Rebecca Chesney is interested in how we perceive land: how we romanticise, translate and define urban and rural spaces. She looks at how politics, ownership, management and commercial value all influence our surroundings, and has made extensive investigations into the impact of human activities on nature and the environment. Exploring the blurred boundaries between science and folklore, her work is also concerned with how our understanding of species is fed by this confused mix of truth and fiction.
Chesney’s projects take the form of installations, interventions, drawings, maps and walks, and are underpinned by research into the protection of the environment, conversations with scientists and a desire to make work specific to chosen locations. Most recently she spent time researching the relationship between humans and leopards of the Sanjay Gandhi National Park in Mumbai, India during a Gasworks Fellowship (2013); installed a permanent work at Nirox Sculpture Park in South Africa concerned with the aesthetic and cultural significance of manicured lawns within an African landscape (2013); created a 2 acre meadow installation on Everton Park in Liverpool to support and encourage the local populations of bee species (commission by Landlife, 2012); and studied the influence the weather had on the life and works of the Bronte sisters during a residency at the Bronte Parsonage Museum (2011).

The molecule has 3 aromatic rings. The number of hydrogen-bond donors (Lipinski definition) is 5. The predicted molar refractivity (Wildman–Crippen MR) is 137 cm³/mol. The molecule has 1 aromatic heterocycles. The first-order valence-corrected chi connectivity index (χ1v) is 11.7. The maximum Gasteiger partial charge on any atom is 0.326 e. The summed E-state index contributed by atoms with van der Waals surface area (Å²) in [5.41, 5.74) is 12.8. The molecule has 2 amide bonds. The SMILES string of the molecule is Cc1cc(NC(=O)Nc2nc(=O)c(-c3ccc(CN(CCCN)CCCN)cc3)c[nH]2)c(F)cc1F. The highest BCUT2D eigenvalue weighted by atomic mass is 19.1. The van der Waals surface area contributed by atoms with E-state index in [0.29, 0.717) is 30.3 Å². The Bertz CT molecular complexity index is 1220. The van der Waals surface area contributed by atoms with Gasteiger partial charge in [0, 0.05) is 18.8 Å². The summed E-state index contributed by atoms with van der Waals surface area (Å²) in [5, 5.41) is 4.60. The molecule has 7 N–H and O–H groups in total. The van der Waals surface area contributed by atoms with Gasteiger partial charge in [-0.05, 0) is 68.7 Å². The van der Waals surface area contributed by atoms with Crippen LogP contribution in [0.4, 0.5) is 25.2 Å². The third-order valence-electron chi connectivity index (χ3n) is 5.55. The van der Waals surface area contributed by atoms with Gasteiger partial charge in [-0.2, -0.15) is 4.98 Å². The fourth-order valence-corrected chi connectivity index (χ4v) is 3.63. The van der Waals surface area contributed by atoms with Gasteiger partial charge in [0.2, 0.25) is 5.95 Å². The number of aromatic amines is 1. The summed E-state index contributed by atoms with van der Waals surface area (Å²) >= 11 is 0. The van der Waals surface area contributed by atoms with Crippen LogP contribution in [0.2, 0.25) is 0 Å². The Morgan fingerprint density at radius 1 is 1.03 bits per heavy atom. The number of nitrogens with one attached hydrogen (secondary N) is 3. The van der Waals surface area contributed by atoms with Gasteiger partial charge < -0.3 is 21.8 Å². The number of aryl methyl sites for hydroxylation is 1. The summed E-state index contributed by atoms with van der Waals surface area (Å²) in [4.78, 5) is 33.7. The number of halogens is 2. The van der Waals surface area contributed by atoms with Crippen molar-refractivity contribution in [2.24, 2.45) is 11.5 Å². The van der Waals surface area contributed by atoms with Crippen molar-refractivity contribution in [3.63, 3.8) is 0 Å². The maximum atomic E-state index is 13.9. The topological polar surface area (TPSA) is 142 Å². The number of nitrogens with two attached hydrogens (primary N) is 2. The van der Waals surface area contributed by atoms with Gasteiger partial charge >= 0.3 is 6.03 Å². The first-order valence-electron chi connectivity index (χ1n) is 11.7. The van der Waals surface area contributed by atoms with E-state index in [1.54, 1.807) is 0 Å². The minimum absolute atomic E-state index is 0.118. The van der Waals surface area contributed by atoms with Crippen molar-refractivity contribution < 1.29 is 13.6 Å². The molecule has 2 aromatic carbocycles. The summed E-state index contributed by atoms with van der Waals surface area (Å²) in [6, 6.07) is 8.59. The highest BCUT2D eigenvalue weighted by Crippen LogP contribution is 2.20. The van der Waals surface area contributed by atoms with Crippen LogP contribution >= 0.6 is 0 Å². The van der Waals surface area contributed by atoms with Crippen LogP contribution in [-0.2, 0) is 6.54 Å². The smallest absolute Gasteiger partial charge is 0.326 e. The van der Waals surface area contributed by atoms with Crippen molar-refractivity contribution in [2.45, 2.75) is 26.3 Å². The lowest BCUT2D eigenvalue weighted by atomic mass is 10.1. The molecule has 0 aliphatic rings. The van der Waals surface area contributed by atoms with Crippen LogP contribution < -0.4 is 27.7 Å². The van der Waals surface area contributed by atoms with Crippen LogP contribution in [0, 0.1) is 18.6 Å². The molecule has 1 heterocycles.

Blackbird Turdus merula, 2013, Found in Vadu Zbor, Romania, as part of Still in Silence installation at the Bluecoat, Liverpool, 2013, photo by Gavin Renshaw.
I’m blue, you’re yellow, 2012, 2 acre meadow installation in Everton Park, Liverpool, commissioned by Landlife.